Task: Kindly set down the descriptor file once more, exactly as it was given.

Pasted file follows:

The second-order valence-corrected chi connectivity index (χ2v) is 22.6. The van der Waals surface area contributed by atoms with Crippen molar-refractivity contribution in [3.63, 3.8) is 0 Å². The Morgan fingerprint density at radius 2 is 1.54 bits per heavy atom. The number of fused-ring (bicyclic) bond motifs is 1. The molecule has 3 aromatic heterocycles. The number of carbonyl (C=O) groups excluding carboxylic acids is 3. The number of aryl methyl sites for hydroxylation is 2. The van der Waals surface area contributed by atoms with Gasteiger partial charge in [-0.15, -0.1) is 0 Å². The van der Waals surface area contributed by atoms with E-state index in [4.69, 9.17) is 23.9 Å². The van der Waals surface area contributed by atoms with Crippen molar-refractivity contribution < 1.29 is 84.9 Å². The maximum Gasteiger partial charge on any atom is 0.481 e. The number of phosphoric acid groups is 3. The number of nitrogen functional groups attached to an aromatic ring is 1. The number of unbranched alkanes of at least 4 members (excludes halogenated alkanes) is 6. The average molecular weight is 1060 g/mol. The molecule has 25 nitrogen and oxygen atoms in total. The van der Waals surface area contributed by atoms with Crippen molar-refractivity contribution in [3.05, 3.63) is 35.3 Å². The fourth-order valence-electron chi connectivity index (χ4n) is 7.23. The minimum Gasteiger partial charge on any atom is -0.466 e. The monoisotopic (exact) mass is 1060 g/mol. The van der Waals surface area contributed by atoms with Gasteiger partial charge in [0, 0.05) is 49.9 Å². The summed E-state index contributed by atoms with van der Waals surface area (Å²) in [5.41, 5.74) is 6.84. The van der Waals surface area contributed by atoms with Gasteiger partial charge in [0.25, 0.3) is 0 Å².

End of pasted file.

The second-order valence-corrected chi connectivity index (χ2v) is 22.6. The van der Waals surface area contributed by atoms with Crippen molar-refractivity contribution in [3.63, 3.8) is 0 Å². The Morgan fingerprint density at radius 2 is 1.54 bits per heavy atom. The number of fused-ring (bicyclic) bond motifs is 1. The molecule has 3 aromatic heterocycles. The number of carbonyl (C=O) groups excluding carboxylic acids is 3. The number of aryl methyl sites for hydroxylation is 2. The van der Waals surface area contributed by atoms with Gasteiger partial charge in [-0.15, -0.1) is 0 Å². The van der Waals surface area contributed by atoms with E-state index in [4.69, 9.17) is 23.9 Å². The van der Waals surface area contributed by atoms with Crippen molar-refractivity contribution < 1.29 is 84.9 Å². The maximum Gasteiger partial charge on any atom is 0.481 e. The number of phosphoric acid groups is 3. The number of nitrogen functional groups attached to an aromatic ring is 1. The number of unbranched alkanes of at least 4 members (excludes halogenated alkanes) is 6. The average molecular weight is 1060 g/mol. The molecule has 25 nitrogen and oxygen atoms in total. The van der Waals surface area contributed by atoms with Crippen molar-refractivity contribution in [3.05, 3.63) is 35.3 Å². The fourth-order valence-electron chi connectivity index (χ4n) is 7.23. The minimum Gasteiger partial charge on any atom is -0.466 e. The monoisotopic (exact) mass is 1060 g/mol. The van der Waals surface area contributed by atoms with Gasteiger partial charge in [0, 0.05) is 49.9 Å². The summed E-state index contributed by atoms with van der Waals surface area (Å²) in [5.41, 5.74) is 6.84. The van der Waals surface area contributed by atoms with Gasteiger partial charge in [0.25, 0.3) is 0 Å².